A book, or four

Wednesday, May 6, 2015

I know I'm a little late to the party, but I picked up The Girl on the Train from the library the other day, and now I'm in the thick of it. I have the same sort of feeling I had when I read Gone Girl: a bit of dread, knowing it likely won't end well, and the desire for at least one character to make a good choice.

The Boston Girl would make a good beach read. Migratory Animals is gloomier but so well-written. And as a break from my usual fiction, I just read Selfish, Shallow, and Self-Absorbed: Sixteen Writers on the Decision Not to Have Kids, mainly because I liked the title and was intrigued. I'm glad I did.

Meanwhile, some of us around here are ready for summer. The other night when I was saying goodnight to Livvy, she said she didn't think she could go to school the next morning because her lips hurt.

Just 31 more days.

(Photo: Conde Nast Traveler)


Wednesday, April 8, 2015

In the latest Dove campaign, the company put up two signs - one saying "Average" and the other "Beautiful" - above the entryways of shopping centers around the world. The women approaching the doors have to choose which one to go through. Most walk through the average door. Some make a different choice. Watch above, if you'd like.

"It was my choice. And now I will question myself for the next few weeks, maybe months."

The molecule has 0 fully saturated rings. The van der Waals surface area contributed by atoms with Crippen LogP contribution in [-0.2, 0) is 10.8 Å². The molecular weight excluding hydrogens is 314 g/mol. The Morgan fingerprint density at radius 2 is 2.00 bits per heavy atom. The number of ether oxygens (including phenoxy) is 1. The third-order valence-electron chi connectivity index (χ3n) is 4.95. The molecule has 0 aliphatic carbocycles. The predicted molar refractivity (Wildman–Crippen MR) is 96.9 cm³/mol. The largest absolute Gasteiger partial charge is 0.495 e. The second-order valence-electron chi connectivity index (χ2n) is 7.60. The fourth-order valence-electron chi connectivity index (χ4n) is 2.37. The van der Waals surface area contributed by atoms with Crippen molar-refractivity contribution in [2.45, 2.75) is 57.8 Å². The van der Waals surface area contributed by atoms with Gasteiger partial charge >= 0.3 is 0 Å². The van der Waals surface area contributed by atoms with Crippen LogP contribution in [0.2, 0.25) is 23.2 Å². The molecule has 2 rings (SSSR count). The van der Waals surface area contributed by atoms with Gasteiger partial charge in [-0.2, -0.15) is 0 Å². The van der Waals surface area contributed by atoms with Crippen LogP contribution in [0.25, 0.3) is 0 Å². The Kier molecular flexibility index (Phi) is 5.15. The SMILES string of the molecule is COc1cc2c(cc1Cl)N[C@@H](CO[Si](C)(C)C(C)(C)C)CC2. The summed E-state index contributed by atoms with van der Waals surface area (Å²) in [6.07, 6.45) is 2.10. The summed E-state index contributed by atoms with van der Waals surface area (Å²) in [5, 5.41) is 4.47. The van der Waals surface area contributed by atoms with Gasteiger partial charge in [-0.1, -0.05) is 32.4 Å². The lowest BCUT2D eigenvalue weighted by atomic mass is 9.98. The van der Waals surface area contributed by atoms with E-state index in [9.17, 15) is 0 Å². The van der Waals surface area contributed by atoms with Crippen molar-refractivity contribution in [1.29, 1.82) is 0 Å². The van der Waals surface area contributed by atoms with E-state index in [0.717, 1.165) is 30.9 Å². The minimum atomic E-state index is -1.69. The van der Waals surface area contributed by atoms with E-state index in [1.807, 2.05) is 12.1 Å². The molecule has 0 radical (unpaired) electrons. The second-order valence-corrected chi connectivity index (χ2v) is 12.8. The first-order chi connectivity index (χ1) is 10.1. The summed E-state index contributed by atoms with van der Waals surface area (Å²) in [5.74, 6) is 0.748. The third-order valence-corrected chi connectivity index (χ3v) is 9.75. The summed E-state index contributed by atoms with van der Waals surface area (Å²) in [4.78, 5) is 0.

"I went through the average door. I didn't even hesitate."

"Am I choosing because of what I'm being told I should accept? Or am I choosing what I really believe?"

"I wanted to go through the average door, but my Mum pulled me over to the beautiful door."

"Given another chance, I would choose beautiful."

"It was quite triumphant really. It was like telling the world I'm beautiful."

"Beautiful is a great word. So why not see what's on the other side of that?"

Bits and pieces

Friday, February 6, 2015

Some favorites from the week:

This hand lotion, which has changed my life (or at least made my horribly dry hands more comfortable.) It's not perfect - it's pricey and the scent is a little strong - but after many winters of searching, I've finally found something that's not greasy and really works. (And I don't have a humidifier, but if I were to buy one, it would be this little one.)